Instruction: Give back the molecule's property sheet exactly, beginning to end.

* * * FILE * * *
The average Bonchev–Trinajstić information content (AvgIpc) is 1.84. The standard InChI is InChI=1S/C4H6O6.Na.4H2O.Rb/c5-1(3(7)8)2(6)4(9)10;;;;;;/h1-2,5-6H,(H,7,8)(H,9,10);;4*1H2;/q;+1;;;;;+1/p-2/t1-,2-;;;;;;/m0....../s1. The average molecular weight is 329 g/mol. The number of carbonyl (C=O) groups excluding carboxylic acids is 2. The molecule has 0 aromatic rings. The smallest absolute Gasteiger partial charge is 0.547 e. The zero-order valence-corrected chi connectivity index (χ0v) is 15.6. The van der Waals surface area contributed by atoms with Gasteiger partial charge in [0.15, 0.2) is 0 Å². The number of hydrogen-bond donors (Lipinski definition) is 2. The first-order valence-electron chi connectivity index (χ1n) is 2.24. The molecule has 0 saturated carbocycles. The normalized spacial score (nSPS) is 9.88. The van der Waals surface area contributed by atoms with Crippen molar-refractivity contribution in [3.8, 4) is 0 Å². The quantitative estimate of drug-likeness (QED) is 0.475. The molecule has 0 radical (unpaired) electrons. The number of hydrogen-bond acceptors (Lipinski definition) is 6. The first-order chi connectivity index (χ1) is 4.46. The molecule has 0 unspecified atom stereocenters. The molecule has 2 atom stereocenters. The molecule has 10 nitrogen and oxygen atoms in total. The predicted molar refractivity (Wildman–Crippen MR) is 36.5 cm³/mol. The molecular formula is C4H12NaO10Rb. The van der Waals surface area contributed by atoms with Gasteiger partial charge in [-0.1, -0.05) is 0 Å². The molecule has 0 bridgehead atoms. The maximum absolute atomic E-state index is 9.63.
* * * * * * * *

The average Bonchev–Trinajstić information content (AvgIpc) is 1.84. The standard InChI is InChI=1S/C4H6O6.Na.4H2O.Rb/c5-1(3(7)8)2(6)4(9)10;;;;;;/h1-2,5-6H,(H,7,8)(H,9,10);;4*1H2;/q;+1;;;;;+1/p-2/t1-,2-;;;;;;/m0....../s1. The average molecular weight is 329 g/mol. The number of carbonyl (C=O) groups excluding carboxylic acids is 2. The molecule has 0 aromatic rings. The smallest absolute Gasteiger partial charge is 0.547 e. The zero-order valence-corrected chi connectivity index (χ0v) is 15.6. The van der Waals surface area contributed by atoms with Gasteiger partial charge in [0.15, 0.2) is 0 Å². The number of hydrogen-bond donors (Lipinski definition) is 2. The first-order valence-electron chi connectivity index (χ1n) is 2.24. The molecule has 0 saturated carbocycles. The normalized spacial score (nSPS) is 9.88. The van der Waals surface area contributed by atoms with Crippen molar-refractivity contribution in [3.8, 4) is 0 Å². The quantitative estimate of drug-likeness (QED) is 0.475. The molecule has 0 radical (unpaired) electrons. The number of hydrogen-bond acceptors (Lipinski definition) is 6. The first-order chi connectivity index (χ1) is 4.46. The molecule has 0 unspecified atom stereocenters. The molecule has 2 atom stereocenters. The molecule has 10 nitrogen and oxygen atoms in total. The predicted molar refractivity (Wildman–Crippen MR) is 36.5 cm³/mol. The molecular formula is C4H12NaO10Rb. The van der Waals surface area contributed by atoms with Gasteiger partial charge in [-0.1, -0.05) is 0 Å². The molecule has 0 bridgehead atoms. The maximum absolute atomic E-state index is 9.63.